Sunday, October 2, 2011

Kevin’s Story, Part 25, The Window

Let’s back up just a couple years, maybe to 1954, continued from Part 4 posted in April.  News was in the newspaper and on the radio.  Television was becoming more affordable.  You could pick up a brand new 19" black and white set for about $150.00.  The median household income was about $5,000.00 per year, so not everyone was lining up to buy a new set.   However, if you worked for a television shop you got a discount and it wasn’t long before Maggie’s Dad got a new set.  He would have just a few months of TV watching before he went to meet his maker.  By then Maggie had bigger challenges.  She was going to have to share the news that she was in trouble.

Three big brothers, there wives, step Mom, sister, Aunts and Uncle’s.  The consensus of opinion, adoption.  In 1954 girls did not become pregnant.  They went on holiday to some far away place and came back six months later like nothing had happened.  (Sidebar; [I got that from the OJ trial], we did not understand the mental damage that giving up a child for adoption would cause in the 1950's.  It wasn’t until abortion was legalized and we found out about the life long mental damage it caused that we looked at how hard it was to give up a child for adoption.)  You can imagine that I favor anything but abortion.  If you are on Facebook, search for the +9 group.  I should be the poster child because my Mom could have gone the easy way with an abortion or give me up for adoption.  It was much harder on a female then.  The right to chose is much easier the day you chose than living with the choice forever.  If you find it difficult living with a choice you made, please seek help from your church or pregnancy resource center in your area.

I am thankful that Maggie chose life for me.  It would take Maggie another 18 months before she could take me home.  She gave everything she had during those 18 months to make a home.  Back then you did not get a reward check every month for having a child you could not take care of.  Women did not have many options for work that paid enough to support a family.  Maggie found a job as a ward clerk at the Governments Dow Air Field hospital.  She found a one bedroom apartment in downtown Bangor and got to work by bus.  She would break that kid out of foster care and raise him by herself with no help from anybody.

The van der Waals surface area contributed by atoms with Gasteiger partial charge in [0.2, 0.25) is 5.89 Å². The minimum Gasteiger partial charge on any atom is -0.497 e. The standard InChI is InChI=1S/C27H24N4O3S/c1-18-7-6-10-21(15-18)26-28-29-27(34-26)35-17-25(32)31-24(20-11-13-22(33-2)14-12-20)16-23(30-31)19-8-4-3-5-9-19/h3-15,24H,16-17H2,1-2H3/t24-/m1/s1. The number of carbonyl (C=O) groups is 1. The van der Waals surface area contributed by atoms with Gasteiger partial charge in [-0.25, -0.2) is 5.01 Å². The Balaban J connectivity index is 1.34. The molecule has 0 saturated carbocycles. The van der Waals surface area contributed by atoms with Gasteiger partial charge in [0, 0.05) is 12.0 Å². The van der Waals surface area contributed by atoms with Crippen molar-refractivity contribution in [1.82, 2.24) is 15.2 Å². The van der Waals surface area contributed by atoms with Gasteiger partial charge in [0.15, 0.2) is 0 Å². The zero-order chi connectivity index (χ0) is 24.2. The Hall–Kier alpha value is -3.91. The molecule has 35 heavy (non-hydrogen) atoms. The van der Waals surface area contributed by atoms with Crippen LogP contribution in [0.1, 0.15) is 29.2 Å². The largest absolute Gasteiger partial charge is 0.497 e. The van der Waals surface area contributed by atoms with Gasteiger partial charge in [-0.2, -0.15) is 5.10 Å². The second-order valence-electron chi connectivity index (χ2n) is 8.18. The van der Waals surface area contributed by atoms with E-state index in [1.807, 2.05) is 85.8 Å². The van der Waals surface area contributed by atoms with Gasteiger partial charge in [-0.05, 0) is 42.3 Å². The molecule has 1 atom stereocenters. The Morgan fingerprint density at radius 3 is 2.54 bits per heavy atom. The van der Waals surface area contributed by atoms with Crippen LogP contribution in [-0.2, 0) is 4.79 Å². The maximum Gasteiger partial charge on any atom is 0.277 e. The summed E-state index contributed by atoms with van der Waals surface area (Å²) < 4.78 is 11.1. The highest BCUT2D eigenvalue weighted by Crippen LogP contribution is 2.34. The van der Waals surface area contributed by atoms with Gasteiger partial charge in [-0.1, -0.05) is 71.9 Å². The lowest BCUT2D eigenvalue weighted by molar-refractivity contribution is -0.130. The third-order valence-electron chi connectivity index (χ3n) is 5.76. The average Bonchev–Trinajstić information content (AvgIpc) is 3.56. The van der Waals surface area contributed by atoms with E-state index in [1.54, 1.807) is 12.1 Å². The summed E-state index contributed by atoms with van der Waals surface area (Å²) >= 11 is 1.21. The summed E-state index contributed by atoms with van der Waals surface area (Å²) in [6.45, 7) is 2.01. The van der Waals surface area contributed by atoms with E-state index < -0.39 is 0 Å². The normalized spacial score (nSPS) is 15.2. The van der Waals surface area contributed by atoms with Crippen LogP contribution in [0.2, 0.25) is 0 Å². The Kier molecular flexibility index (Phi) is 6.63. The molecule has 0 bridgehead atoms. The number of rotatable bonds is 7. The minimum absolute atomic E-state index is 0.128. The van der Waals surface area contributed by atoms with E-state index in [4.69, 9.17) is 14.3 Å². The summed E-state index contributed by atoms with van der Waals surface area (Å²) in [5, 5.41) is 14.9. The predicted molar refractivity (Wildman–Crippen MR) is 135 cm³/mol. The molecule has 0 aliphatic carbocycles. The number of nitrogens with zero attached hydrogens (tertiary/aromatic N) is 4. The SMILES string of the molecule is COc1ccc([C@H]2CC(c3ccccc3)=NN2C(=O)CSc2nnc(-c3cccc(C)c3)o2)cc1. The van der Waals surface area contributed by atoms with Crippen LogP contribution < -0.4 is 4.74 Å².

Think back to when you were two years old.  Do you have any memories that far back?  I have one thing I can remember.  I must have been two years old and must have been in trouble.  I was required to stay on Mom’s big bed (I guess that was a time out) and take a nap.  I was not allowed to get off the bed for any reason.  (You may not have the whole picture.  It’s Bangor Maine, in the fall, cold breezy day, maybe in the 40's) Mom puts down the laundry basket, bends over grabs the latch on each side of the window, gives it everything a 5 foot 2 inch girl can give and the window finally comes up about 2 feet.  She grabs the laundry basket, bends over like a girl jumping hurtles, climbs out the window onto the roof.  I don’t ever remember being able to go outside that window and play.  I can’t see my Mom from my position on the bed.  I slowly and quietly lean over, , , , more, , , , a little bit more, , , , can’t see anything, , , more, , , oops.  I jump to my feet and try to get back on the bed but I can’t climb that thing because the bedspread pulls down when I pull up.  (I may have been vertically challenged then but I had plenty of weight) The bedspread on the floor and I have no way up on the bed.  I’m in trouble but, Mom didn’t yell yet???  Well since I’m down on the floor anyway, I slowly and quietly make my way over to the window.  Maybe I could go out and play with Mom.  I slowly peek around the window molding and see my Mom hanging up clothes.  ON THE ROOF?  This looks like a lot of fun so, being the good helper that I am, I throw a leg over the window ledge and the next 60 seconds is probably why I remember the story.

Continued . . . . .

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